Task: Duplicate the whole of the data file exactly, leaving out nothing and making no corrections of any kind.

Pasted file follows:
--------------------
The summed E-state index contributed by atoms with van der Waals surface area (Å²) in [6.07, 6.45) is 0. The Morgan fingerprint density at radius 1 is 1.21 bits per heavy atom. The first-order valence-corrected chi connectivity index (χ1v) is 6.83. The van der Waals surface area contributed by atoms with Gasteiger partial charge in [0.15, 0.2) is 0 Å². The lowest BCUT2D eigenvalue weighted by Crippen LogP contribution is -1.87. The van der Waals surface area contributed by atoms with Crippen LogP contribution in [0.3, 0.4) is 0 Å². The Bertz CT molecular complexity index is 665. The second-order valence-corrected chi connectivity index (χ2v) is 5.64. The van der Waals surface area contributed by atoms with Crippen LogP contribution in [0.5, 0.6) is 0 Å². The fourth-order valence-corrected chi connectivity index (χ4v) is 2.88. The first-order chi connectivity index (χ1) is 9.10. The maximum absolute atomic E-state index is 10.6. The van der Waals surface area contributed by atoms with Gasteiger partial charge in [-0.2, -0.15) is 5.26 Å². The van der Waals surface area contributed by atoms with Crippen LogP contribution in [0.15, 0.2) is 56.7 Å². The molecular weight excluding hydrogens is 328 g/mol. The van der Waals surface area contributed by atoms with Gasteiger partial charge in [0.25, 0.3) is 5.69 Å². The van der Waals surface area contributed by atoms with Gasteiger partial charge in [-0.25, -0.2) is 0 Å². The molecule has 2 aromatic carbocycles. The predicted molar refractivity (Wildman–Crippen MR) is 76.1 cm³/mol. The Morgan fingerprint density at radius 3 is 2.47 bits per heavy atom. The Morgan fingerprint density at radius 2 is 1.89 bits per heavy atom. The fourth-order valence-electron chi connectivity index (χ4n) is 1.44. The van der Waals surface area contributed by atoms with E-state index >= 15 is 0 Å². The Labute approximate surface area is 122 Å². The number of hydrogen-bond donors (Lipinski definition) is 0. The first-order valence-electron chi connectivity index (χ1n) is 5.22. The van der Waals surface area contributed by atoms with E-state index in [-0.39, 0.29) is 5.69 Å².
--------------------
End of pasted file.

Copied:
The summed E-state index contributed by atoms with van der Waals surface area (Å²) in [6.07, 6.45) is 0. The Morgan fingerprint density at radius 1 is 1.21 bits per heavy atom. The first-order valence-corrected chi connectivity index (χ1v) is 6.83. The van der Waals surface area contributed by atoms with Gasteiger partial charge in [0.15, 0.2) is 0 Å². The lowest BCUT2D eigenvalue weighted by Crippen LogP contribution is -1.87. The van der Waals surface area contributed by atoms with Crippen LogP contribution in [0.3, 0.4) is 0 Å². The Bertz CT molecular complexity index is 665. The second-order valence-corrected chi connectivity index (χ2v) is 5.64. The van der Waals surface area contributed by atoms with Crippen LogP contribution in [0.5, 0.6) is 0 Å². The fourth-order valence-corrected chi connectivity index (χ4v) is 2.88. The first-order chi connectivity index (χ1) is 9.10. The maximum absolute atomic E-state index is 10.6. The van der Waals surface area contributed by atoms with Gasteiger partial charge in [-0.2, -0.15) is 5.26 Å². The van der Waals surface area contributed by atoms with Crippen LogP contribution in [0.15, 0.2) is 56.7 Å². The molecular weight excluding hydrogens is 328 g/mol. The van der Waals surface area contributed by atoms with Gasteiger partial charge in [0.25, 0.3) is 5.69 Å². The van der Waals surface area contributed by atoms with Gasteiger partial charge in [-0.25, -0.2) is 0 Å². The molecule has 2 aromatic carbocycles. The predicted molar refractivity (Wildman–Crippen MR) is 76.1 cm³/mol. The Morgan fingerprint density at radius 3 is 2.47 bits per heavy atom. The Morgan fingerprint density at radius 2 is 1.89 bits per heavy atom. The fourth-order valence-electron chi connectivity index (χ4n) is 1.44. The van der Waals surface area contributed by atoms with E-state index >= 15 is 0 Å². The Labute approximate surface area is 122 Å². The number of hydrogen-bond donors (Lipinski definition) is 0. The first-order valence-electron chi connectivity index (χ1n) is 5.22. The van der Waals surface area contributed by atoms with E-state index in [-0.39, 0.29) is 5.69 Å².